National Sorry Day 2016

Still Bringing them Home, 19 years later

Nineteen years after the landmark Bringing them Home report was tabled in Federal Parliament urgent action is required to address the intergenerational impact of the Stolen Generations policies according to the Healing Foundation.

Over almost two years the then Human Rights and Equal Opportunity Commission heard evidence from many hundreds of Aboriginal and Torres Strait Islander people who were forcibly removed from their families, communities and cultures.

The report made 54 comprehensive recommendations to address the impact of forcible removal on Stolen Generations members, their descendants and the communities left behind. Nineteen years on the majority of these recommendations have not yet been implemented.

“Aboriginal and Torres Strait Islander communities experience the intergenerational effects of these policies every day,” Healing Foundation CEO Richard Weston said.

“Chronic health conditions, alcohol and drug use, violence and a range of mental health conditions can all be linked back to trauma caused by the Stolen Generations policies which has been passed down from one generation to the next.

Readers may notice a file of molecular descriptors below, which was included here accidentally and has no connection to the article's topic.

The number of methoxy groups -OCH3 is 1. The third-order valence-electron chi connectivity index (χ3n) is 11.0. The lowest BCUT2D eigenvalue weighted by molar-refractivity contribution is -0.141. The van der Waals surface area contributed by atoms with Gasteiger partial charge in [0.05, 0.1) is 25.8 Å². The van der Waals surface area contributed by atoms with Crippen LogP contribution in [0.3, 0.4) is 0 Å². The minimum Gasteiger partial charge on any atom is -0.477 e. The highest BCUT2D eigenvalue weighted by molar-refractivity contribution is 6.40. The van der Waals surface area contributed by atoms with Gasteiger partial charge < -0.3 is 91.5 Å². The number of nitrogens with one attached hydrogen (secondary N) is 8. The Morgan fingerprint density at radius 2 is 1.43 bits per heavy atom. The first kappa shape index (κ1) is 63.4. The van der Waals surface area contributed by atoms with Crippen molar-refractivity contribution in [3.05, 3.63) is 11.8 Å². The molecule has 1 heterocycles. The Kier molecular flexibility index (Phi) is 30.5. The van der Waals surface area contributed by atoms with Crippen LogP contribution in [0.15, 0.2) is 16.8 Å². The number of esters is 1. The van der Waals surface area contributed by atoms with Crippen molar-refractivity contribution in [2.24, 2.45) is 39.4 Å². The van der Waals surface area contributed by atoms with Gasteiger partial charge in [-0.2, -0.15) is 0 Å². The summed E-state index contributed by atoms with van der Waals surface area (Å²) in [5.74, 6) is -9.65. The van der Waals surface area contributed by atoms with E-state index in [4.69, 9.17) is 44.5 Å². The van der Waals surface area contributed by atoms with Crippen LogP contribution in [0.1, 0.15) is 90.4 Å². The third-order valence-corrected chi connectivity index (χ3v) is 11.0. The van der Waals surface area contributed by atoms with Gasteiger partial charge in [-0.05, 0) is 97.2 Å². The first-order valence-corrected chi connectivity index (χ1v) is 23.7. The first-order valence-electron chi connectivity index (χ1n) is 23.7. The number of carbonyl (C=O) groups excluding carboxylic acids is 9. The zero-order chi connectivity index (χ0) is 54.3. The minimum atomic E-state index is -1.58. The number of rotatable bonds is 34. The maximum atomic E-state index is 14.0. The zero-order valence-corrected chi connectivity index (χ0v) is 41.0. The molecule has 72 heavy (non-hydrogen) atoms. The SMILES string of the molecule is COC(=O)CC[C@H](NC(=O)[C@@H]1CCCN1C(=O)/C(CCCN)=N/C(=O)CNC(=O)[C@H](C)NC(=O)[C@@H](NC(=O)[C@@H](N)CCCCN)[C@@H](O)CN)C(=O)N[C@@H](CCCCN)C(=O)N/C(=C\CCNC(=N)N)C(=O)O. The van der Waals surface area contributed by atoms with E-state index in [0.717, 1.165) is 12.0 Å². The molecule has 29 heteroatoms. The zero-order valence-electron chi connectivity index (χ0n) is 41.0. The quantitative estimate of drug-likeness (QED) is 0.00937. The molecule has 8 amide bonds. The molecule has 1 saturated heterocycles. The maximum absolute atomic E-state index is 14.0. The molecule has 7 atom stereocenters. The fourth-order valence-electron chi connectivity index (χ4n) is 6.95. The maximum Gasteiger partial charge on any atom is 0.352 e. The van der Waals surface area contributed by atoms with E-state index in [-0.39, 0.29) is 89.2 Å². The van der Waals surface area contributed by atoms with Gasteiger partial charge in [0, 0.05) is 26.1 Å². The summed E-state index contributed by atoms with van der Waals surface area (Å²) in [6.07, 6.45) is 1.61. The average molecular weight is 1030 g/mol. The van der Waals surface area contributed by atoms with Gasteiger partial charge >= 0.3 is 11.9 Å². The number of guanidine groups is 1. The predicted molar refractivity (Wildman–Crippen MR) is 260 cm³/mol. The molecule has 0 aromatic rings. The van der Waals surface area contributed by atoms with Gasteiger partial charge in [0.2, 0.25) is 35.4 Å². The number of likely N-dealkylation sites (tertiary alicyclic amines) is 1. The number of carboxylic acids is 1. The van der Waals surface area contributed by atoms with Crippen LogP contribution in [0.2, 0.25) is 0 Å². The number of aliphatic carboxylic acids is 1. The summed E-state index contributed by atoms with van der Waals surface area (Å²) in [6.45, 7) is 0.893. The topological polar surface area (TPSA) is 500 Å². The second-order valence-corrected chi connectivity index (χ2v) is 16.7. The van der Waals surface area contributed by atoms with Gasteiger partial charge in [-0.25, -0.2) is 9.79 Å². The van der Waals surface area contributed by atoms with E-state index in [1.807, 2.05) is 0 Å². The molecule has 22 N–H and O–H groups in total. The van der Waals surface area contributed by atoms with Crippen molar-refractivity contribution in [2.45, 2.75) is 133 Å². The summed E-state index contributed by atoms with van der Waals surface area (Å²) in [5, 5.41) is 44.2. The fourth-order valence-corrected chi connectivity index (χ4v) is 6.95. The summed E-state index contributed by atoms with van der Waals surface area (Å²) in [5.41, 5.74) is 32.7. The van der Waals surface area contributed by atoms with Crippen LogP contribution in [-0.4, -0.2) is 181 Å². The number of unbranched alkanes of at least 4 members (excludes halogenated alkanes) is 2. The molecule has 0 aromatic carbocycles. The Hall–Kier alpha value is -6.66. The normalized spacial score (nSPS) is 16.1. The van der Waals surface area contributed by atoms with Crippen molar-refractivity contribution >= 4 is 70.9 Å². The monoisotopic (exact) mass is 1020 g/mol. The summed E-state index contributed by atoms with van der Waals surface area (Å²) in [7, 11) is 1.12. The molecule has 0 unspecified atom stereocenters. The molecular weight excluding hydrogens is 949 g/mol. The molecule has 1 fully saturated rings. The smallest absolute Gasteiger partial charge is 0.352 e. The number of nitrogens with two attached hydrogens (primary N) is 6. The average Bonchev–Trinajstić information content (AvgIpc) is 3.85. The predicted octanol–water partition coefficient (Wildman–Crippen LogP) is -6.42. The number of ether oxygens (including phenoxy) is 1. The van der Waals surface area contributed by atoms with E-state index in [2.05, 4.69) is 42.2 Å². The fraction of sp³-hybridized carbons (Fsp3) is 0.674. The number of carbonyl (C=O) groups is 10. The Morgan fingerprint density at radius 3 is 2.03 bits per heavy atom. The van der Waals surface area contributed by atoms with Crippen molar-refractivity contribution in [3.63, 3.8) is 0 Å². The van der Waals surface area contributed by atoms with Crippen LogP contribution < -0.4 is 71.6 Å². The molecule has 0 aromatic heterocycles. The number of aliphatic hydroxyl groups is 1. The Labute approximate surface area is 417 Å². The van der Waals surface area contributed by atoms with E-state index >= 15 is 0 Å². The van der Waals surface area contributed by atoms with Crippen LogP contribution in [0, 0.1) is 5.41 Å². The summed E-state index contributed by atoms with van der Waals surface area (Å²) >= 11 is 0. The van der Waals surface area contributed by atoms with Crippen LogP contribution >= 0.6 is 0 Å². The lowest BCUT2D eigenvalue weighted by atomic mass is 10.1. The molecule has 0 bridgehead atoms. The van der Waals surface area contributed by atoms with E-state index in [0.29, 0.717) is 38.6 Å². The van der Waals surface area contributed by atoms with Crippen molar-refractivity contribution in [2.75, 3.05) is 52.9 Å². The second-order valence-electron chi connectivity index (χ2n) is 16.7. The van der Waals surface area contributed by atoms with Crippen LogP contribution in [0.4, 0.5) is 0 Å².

“We know through our work that educating communities about trauma – including the various ways it impacts on people’s behaviour and spirit – is the first step towards healing.

“Evidence from Healing Foundation projects shows that addressing trauma through cultural healing, in partnership with local communities, improves social and emotional wellbeing,” Mr Weston said.

“Indigenous healing services such as these were recommended by the Bringing them Home inquiry as was National Sorry Day which we commemorate today,” Mr Weston said.

“We urge governments around the country to revisit the inquiry’s outstanding recommendations and the wisdom of the report to improve our people’s lives.”

 

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